STAMFORD, Conn. -- As the weather warms and more people take to the roads, tracks and trails to run, injuries can follow shortly after. One of the most common injuries for runners is runner’s knee, which is caused by poor neuromuscular control and weakness.
Runners knee is largely preventable; simple pre- and post-workout diligence can eliminate many issues before they ever surface. Before running, make sure to do a light warm-up followed by some stretching. Important muscle groups to focus on include the quadriceps, hamstrings, and calves. "Contracting the opposite muscle group intermittently while stretching improves the ability to stretch the muscle," said Dr. Robert Marx, a sports medicine surgeon at Hospital for Special Surgery. For example, try contracting the quadriceps intermittently while stretching to the hamstrings.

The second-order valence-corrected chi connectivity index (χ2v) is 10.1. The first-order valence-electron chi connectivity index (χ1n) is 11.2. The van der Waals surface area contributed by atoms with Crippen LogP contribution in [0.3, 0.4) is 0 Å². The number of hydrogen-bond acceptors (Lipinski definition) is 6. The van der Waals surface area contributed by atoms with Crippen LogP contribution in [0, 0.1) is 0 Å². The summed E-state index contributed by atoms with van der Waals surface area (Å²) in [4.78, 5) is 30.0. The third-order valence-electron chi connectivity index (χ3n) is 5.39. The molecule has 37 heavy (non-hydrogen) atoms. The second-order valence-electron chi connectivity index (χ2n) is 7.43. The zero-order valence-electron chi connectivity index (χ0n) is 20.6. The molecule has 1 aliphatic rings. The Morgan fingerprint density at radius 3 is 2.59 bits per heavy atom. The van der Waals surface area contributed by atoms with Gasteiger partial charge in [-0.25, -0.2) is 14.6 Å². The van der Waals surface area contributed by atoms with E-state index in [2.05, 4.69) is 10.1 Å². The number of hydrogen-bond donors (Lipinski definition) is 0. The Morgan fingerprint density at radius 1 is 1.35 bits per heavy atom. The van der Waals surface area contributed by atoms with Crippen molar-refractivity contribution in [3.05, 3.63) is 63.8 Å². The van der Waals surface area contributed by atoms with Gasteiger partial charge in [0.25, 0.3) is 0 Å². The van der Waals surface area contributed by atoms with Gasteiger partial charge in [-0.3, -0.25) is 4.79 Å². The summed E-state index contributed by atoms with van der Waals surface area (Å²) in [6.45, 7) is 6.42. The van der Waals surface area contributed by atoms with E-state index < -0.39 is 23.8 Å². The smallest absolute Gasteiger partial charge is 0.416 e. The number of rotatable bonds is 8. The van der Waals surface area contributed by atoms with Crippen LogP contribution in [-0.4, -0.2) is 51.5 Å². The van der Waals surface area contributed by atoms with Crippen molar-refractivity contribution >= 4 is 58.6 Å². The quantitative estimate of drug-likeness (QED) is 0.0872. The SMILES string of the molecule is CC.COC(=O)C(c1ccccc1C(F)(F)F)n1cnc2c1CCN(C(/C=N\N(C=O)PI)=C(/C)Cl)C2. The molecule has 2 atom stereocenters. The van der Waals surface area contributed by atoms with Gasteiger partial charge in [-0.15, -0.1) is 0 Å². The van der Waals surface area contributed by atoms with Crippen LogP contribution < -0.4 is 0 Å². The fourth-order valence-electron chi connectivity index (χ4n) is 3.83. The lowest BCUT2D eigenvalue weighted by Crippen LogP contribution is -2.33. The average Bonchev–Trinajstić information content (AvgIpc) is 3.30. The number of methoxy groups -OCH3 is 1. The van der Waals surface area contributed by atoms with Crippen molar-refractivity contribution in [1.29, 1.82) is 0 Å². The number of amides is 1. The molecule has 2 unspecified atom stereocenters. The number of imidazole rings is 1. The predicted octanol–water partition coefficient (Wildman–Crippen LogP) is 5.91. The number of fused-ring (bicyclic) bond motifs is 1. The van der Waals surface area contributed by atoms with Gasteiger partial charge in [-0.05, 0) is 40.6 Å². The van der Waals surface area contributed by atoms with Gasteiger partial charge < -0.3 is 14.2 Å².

Cross training with strengthening is also very important. Plyometric strength, which involves jumping or explosive movements, is especially beneficial and can also contribute to injury prevention. "Lightweight training twice a week for as little as 10-15 minutes can be very helpful. If you are injury prone, it is wise to mix in other cardio in place of runs a few times a week," said Dr. Marx. "Cycling, elliptical, circuit training in the gym or swimming are good choices."
Icing sore body parts after a run is essential. An ice bath can also prevent post-exercise soreness. Sitting in frigid water for 5-10 minutes, or longer if tolerable, is common among many professional athletes.
Lastly, it's important to stay hydrated for optimal muscle function and health. "Make sure to have a tall glass of water before your run and immediately after," said Dr. Marx. "If taking a long run, make sure to hydrate the day before and avoid the use of alcohol. "
Dr. Robert Marx is a sports medicine surgeon at Hospital for Special Surgery. He specializes in arthroscopic and open procedures for knees and shoulder problems as well as knee and shoulder joint replacement surgery. He practices at both the HSS Outpatient Center in Stamford and the hospital’s main campus in New York.